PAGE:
On Motza’ei Shabbat Chanukah, in the synagogue, Chanukah candles are lit first and only following this is Havdala recited in order to delay the departure of Shabbat as much as possible. Although the one lighting the Chanukah candles removes the sanctity of Shabbat from himself, nevertheless, the rest of the members of the congregation who have not yet lit still retain the sanctity of Shabbat. Also, the Chanukah candles are lit first in order to publicize the miracle, for if Havdala were to be recited first, most of the congregation would have gone home before Chanukah candle-lighting and not witnessed the lighting in the synagogue.
When one returns home from synagogue, since the act of lighting a fire will in any case remove the sanctity of Shabbat, one should first recite Havdala and only then light Chanukah candles, for the more frequent Mitzvah should be performed first. (Havdala is indeed more frequent, for it is recited every week.)
Nightfall in Accordance with the Opinion of Rabbeinu Tam
Those who follow the righteous custom not to perform work on Motza’ei Shabbat until nightfall according to the opinion of Rabbeinu Tam should also abstain from lighting the Chanukah candles on Motza’ei Shabbat Chanukah until nightfall according to Rabbeinu Tam, for this is not merely “another good custom”; rather, it is correct and proper for everyone to follow the opinion of Rabbeinu Tam in this matter, especially since this is the opinion of Maran Ha’Shulchan Aruch as well. This was indeed the custom of Maran Rabbeinu Ovadia Yosef zt”l who spoke about this topic constantly throughout his entire life; he indeed encouraged us at Halacha Yomit to address this topic as well. Many have heeded Maran’s call and they are certainly praiseworthy.
The “Boreh Me’orei Ha’esh” Blessing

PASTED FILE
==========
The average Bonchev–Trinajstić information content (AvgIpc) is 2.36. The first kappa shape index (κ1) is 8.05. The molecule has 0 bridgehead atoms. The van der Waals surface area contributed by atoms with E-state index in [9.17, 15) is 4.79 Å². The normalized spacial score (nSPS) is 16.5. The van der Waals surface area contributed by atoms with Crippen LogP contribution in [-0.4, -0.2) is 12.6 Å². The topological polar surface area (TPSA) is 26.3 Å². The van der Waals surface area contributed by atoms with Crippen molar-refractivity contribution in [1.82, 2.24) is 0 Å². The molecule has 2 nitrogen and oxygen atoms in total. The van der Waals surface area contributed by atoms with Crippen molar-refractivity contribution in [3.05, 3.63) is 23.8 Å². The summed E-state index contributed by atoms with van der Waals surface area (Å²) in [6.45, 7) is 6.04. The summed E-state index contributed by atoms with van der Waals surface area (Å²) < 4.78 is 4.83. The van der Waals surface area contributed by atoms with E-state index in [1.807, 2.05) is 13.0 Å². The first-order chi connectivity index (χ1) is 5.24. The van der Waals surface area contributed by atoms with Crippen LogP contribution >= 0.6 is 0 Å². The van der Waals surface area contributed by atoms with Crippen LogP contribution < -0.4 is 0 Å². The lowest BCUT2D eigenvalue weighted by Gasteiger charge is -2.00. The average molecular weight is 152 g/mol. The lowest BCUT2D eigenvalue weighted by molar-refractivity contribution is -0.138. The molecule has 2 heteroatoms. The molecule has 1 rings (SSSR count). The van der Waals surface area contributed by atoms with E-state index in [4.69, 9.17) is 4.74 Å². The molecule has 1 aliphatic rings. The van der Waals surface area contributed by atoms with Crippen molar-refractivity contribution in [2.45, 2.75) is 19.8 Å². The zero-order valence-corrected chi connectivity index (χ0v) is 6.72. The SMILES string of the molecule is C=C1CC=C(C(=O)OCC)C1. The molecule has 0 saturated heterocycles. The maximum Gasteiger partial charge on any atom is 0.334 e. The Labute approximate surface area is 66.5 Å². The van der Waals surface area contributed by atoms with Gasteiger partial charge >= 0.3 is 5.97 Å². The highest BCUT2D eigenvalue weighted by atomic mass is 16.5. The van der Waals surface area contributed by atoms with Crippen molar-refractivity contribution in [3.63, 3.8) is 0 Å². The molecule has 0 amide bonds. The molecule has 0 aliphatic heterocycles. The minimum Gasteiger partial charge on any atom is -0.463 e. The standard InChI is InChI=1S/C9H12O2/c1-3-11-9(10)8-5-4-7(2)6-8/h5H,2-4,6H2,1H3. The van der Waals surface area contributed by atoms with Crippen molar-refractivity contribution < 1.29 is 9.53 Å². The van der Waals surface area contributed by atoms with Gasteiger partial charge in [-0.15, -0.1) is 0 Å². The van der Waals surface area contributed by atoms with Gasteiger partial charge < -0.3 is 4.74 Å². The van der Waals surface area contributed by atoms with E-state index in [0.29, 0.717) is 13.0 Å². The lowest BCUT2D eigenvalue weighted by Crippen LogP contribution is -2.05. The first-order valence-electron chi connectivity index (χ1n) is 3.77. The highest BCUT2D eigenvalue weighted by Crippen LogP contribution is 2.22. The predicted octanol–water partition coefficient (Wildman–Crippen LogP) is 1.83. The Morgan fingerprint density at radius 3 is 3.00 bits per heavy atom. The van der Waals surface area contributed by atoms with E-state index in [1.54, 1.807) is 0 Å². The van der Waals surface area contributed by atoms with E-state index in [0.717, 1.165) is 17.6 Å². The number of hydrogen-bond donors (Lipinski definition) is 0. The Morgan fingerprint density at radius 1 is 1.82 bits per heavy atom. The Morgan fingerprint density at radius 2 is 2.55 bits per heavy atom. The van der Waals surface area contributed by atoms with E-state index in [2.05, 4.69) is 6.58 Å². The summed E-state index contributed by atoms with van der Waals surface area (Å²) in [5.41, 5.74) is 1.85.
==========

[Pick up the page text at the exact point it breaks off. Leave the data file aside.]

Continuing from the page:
One may not recite the blessing of “Boreh Me’orei Ha’esh” on the Chanukah candles (for instance, in the synagogue where Chanukah candles are lit before Havdala or if a person mistakenly lit the Chanukah candles at home before Havdala), for one may not recite this blessing until one benefits from the flame and it is forbidden to benefit from the light of the Chanukah candles. However, one may recite this blessing on the “Shamash” (additional) candle, for benefitting from the Shamash is permissible.
Lighting Electric Chanukah Candles
Maran Rabbeinu Ovadia Yosef zt”l writes that one does not fulfill his obligation by lighting electric Chanukah lights since an electric Menorah contains neither oil nor wicks and the miracle that occurred in the Menorah of the Holy Temple manifested itself in the oil which lasted for eight days. Therefore, even though one may light Chanukah candles filled with kerosene or paraffin oil, this is because they are somewhat similar to olive oil, unlike electricity which is in no way similar to olive oil. This is in addition to other reasons to prohibit lighting electric Chanukah candles. Maran zt”l writes, however, that if one is in a situation where one cannot light Chanukah candles with either oil or wax candles, one may, in fact, light an electric Menorah without reciting a blessing. Additionally, the electric bulbs must be laid in a place where it is not usually placed the rest of the year for it to be noticeable that these are Chanukah candles.
We have already mentioned within the laws of lighting Shabbat candles that regarding the blessing of “Boreh Me’orei Ha’esh” on Motza’ei Shabbat that one must specifically use an open flame as opposed to electric light which is invalid for this blessing. We have also previously mentioned the Halacha regarding lighting Shabbat candles with electric bulbs.